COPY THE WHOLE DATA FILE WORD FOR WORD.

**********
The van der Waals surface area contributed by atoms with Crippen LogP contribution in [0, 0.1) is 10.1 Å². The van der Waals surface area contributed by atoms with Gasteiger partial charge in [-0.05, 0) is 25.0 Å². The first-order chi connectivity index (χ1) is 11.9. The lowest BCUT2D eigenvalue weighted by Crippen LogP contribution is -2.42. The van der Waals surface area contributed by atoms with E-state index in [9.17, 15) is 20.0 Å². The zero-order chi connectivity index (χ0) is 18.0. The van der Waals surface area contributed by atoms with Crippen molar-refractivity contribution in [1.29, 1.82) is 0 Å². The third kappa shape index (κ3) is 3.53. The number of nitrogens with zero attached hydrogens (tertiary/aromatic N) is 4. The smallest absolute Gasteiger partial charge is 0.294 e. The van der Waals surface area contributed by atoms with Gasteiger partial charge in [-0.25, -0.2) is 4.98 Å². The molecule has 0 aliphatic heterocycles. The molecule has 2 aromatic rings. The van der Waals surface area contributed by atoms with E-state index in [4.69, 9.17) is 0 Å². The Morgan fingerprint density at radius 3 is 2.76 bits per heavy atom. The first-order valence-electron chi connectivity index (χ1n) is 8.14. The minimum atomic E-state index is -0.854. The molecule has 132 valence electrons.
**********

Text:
The van der Waals surface area contributed by atoms with Crippen LogP contribution in [0, 0.1) is 10.1 Å². The van der Waals surface area contributed by atoms with Gasteiger partial charge in [-0.05, 0) is 25.0 Å². The first-order chi connectivity index (χ1) is 11.9. The lowest BCUT2D eigenvalue weighted by Crippen LogP contribution is -2.42. The van der Waals surface area contributed by atoms with E-state index in [9.17, 15) is 20.0 Å². The zero-order chi connectivity index (χ0) is 18.0. The van der Waals surface area contributed by atoms with Crippen molar-refractivity contribution in [1.29, 1.82) is 0 Å². The third kappa shape index (κ3) is 3.53. The number of nitrogens with zero attached hydrogens (tertiary/aromatic N) is 4. The smallest absolute Gasteiger partial charge is 0.294 e. The van der Waals surface area contributed by atoms with Gasteiger partial charge in [-0.25, -0.2) is 4.98 Å². The molecule has 0 aliphatic heterocycles. The molecule has 2 aromatic rings. The van der Waals surface area contributed by atoms with E-state index in [4.69, 9.17) is 0 Å². The Morgan fingerprint density at radius 3 is 2.76 bits per heavy atom. The first-order valence-electron chi connectivity index (χ1n) is 8.14. The minimum atomic E-state index is -0.854. The molecule has 132 valence electrons.